Are any of your personal experiences reflected in your writing?
In some of my stand-alone books and my paranormal mystery series, I use my law background.
How long does it usually take you to write a book?
I write long books – 90-120 K – so it takes me 3-4 months for a rough first draft, then 6-8 months to revise and self-edit. I usually work on a new book while I have my other book out to my crit partner and beta-readers or while in edits.
Do you set timelines when your writing or write when the feeling hits you?
I write in streaks – I need time off between books and usually use it to research the background for my next book and do character bios and the like.
Do you characters talk to you?
Oh, yeah – incessantly. Risto Smith from Cold Day in Hell convinced me his book needed to come before Vanko’s – and he got his way and he was right. Right now, Big Earl is telling me to get his novella done so the rest of book three of SSI can be written. These alpha males are damn bossy and loud.
Who controls the storyline, you or your characters?
I do until after the inciting incident and then my characters take over.
What is your writing day like once you start a book?
I write after lunch until supper time.
Do you promo your backlists when you’re writing a new book, or dedicate your time solely to writing?
I promo all the time.
How many books do you write in a year?
Usually two full novels and one novella.
Thanks for having me, Rhonda. It’s been a blast.– Monette
Huw snarled at Bram who ignored him and continued to address Nadia. “You obviously need my and A’tem’s support, but Huw is losing control. His loss of control is inciting the rest of us. Are you sure you are not a couple? He is acting territorial. My father does this around my mother when he feels she is threatened by the presence of other males.”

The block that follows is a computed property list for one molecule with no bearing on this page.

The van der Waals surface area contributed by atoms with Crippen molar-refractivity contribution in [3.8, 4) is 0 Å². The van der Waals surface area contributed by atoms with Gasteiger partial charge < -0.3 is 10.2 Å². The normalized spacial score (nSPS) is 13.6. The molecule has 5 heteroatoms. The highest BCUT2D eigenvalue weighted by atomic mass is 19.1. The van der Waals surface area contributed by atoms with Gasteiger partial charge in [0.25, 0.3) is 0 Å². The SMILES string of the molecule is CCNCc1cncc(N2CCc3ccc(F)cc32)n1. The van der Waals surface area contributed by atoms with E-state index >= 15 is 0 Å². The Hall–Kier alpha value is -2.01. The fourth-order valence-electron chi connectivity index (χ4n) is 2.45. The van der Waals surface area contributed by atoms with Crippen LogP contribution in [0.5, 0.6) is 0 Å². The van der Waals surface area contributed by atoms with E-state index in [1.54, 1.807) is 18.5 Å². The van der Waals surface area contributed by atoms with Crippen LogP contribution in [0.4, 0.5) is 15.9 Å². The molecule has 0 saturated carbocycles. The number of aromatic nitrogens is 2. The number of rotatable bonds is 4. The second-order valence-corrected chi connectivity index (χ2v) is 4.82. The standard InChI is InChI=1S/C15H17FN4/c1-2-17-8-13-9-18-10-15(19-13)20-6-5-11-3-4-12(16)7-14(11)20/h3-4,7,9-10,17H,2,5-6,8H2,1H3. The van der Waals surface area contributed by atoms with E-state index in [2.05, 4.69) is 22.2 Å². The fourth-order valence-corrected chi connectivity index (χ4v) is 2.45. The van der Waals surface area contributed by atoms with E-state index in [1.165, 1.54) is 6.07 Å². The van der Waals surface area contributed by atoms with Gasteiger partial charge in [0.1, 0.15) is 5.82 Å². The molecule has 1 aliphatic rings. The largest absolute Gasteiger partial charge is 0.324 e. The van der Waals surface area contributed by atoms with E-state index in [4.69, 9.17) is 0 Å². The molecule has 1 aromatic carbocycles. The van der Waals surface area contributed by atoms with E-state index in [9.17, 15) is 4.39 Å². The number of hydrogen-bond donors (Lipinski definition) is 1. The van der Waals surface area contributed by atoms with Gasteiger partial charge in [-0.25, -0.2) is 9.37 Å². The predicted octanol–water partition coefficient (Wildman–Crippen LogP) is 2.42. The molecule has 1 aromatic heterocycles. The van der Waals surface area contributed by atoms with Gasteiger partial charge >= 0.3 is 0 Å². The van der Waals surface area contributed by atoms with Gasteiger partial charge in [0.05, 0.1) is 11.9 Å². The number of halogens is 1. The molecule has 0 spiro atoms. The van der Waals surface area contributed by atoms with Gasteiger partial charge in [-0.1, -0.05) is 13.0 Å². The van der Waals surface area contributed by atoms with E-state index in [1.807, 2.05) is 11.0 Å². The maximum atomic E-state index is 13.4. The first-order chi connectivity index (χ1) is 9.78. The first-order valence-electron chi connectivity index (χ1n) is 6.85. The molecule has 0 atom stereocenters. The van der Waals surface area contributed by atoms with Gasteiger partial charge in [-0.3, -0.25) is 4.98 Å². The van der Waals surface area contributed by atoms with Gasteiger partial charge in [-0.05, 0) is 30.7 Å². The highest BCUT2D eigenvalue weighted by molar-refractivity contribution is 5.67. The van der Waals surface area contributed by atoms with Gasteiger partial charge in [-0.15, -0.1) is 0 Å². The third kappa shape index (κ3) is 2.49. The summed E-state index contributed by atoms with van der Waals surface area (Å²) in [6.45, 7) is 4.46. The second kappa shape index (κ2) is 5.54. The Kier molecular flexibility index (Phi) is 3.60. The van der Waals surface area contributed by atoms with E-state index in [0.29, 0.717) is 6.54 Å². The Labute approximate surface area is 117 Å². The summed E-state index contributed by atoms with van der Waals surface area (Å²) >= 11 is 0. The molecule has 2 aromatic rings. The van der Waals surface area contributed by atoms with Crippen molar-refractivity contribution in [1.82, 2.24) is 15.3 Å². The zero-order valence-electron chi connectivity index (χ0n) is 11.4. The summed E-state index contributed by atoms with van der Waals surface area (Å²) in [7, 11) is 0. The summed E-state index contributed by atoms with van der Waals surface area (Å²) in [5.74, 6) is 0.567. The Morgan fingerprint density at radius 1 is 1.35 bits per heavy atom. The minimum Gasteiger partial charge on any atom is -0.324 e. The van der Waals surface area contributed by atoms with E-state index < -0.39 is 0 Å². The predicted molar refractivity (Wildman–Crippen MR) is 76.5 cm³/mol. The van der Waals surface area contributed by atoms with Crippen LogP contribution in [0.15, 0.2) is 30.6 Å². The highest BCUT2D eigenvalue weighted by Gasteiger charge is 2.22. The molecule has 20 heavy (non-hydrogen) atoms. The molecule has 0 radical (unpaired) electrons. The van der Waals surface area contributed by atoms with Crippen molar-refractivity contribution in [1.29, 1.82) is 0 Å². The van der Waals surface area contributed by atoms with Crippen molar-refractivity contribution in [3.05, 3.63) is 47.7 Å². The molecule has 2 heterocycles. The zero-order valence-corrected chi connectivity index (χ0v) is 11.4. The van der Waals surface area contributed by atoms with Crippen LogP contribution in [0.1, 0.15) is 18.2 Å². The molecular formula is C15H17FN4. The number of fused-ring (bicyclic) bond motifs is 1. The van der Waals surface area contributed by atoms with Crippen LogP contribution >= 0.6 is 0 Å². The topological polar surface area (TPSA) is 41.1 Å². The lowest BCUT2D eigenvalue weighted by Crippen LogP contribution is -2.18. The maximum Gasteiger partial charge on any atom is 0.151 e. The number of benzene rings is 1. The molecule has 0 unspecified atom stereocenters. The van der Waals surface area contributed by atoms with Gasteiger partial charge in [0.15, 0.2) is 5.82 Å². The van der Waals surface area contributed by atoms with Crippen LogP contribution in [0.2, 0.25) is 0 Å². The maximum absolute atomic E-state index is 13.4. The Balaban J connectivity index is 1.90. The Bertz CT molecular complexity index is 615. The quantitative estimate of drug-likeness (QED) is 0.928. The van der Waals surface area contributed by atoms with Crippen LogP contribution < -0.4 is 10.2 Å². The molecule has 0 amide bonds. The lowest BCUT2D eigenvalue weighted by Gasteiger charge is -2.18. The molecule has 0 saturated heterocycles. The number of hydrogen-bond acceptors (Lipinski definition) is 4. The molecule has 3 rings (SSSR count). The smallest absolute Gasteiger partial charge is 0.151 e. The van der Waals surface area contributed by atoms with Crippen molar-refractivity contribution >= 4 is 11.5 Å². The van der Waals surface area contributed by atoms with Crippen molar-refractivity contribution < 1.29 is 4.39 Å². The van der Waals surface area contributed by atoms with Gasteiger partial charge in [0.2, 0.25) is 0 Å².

“Nadia, do you want me to stun Huw?” A’tem asked.
Huw recognized that the Volusian looked forward to doing just that. Why were all these men mad at him and acting as Nadia’s champions? What had happened during the mission?
“No, I’ll handle it.” Nada looked up at him while the A’tem and Bram remained close enough to catch her.
Ansu bhau! He wouldn’t let Nadia fall. If anyone held her up, it would be him.
He hissed, snarled, and growled at A’tem and Bram. His warnings worked; they backed off.
“Huw. Behave.” Nadia touched his chest and patted him in the area over his heart, the exact spot he’d had an ache since he’d landed on Tarn. Her touch was gentle and soothing, lessening the throbbing. “Calm down. I’m fine. We did our job—and we were successful. My team protected me.”
His full-throated buzz-saw growl subsided to a low rumble deep in his chest. Huw took the hand on his chest and looked at it. He frowned and wiped a thumb over the dirt and bloody scratches marring her fingers and the back of her hand. His rumble threatened to escalate.